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Boone Electric prepares for outages during potential severe weather

If and when severe weather hits mid-Missouri, Boone Electric Cooperative employees said they are ready to take action if any customers lose power.

Member services manager Chris Rohlfing said that customers should call the company if they experience an outage, because it helps them pinpoint where the outage began, but encourages customers to be patient if it takes a while to fix.

“We’re not here sleeping,” he said. “We’re working to do everything we can to get them back on as quickly and as safely as possible.”

When there’s an outage, crews will go out to investigate and find out what caused the outage. Sometimes during heavy winds or ice, tree limbs can break power lines and wires.

“A lot of problems come because trees are too close to the power line so we trim the trees and try to cut back all the brush,” said Rohlfing. “We try to make sure that the right of way is clear and that goes a long way in making sure we have a good reliable system.”

Once crews investigate the cause and figure out what’s causing the problem, they have to assess the situation. Rohlfing said they’ll look at what it’s going to take to get everything restored and how it can be done so the linemen are kept safe.

“Then we start sending the hardware we need to get the line restored and get the power back on as quickly as we can to the largest amount of people in the shortest amoutn of time,” he said.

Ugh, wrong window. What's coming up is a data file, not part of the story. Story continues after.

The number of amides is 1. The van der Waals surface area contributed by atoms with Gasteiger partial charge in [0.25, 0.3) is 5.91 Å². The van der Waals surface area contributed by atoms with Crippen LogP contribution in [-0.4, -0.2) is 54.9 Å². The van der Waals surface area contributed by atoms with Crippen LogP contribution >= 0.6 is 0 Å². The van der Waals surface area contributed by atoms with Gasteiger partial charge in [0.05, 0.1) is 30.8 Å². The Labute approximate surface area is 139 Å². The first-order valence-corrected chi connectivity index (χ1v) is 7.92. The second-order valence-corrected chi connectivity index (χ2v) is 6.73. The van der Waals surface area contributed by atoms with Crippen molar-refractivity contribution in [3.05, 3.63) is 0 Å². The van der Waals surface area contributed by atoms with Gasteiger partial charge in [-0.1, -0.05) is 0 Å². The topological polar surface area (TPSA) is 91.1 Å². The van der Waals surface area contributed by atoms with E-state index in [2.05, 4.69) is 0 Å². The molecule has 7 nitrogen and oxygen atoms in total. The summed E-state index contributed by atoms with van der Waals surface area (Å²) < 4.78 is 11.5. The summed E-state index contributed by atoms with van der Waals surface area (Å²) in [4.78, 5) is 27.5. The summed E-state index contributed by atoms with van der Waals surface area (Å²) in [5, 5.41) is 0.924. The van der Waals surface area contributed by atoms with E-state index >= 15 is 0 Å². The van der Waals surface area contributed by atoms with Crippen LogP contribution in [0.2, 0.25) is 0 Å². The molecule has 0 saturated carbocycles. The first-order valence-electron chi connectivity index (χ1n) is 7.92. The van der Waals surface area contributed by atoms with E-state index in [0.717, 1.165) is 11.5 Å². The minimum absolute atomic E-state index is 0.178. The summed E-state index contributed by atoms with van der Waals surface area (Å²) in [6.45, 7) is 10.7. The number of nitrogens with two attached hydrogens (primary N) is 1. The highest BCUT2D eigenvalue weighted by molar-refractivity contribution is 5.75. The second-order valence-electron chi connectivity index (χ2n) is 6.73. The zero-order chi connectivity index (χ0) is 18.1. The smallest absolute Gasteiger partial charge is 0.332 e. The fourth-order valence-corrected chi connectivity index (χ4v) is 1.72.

Sometimes broken lines happen despite Boone Electric’s preparations, so Rohlfing recommends anyone who comes across a broken line immediately call 911 and stay far away from it because there could be 7,000 volts of electricity dissipating right into the ground.

Voltage near the source of the fault or broken line will be higher than it is 25 or 30 feet away but if someone steps on two different voltages, and because electricity will always find the path of least resistance, they could be electrocuted immediately.

“Your body acts like a wire hooking up between points that have different voltages,” said Rohlfing. “The voltage all wants to be the same so it will go where it is greater to where it is less. You are the electricity middle man and it can kill you instantly if you step very close it it.”

Experts recommend shuffling your feet if for some reason a broken power line falls in the vicinity of someone’s car and they need to get out of the area as quickly as possible.

If the power goes out and households decide to use a generator, they should make sure its operating in a well-ventilated area and they should use a long extension cord to plug in appliances that they want to run.

“Do not hook it up to the home’s wiring unless you have an approved transfer switch,” said Rohlfing.

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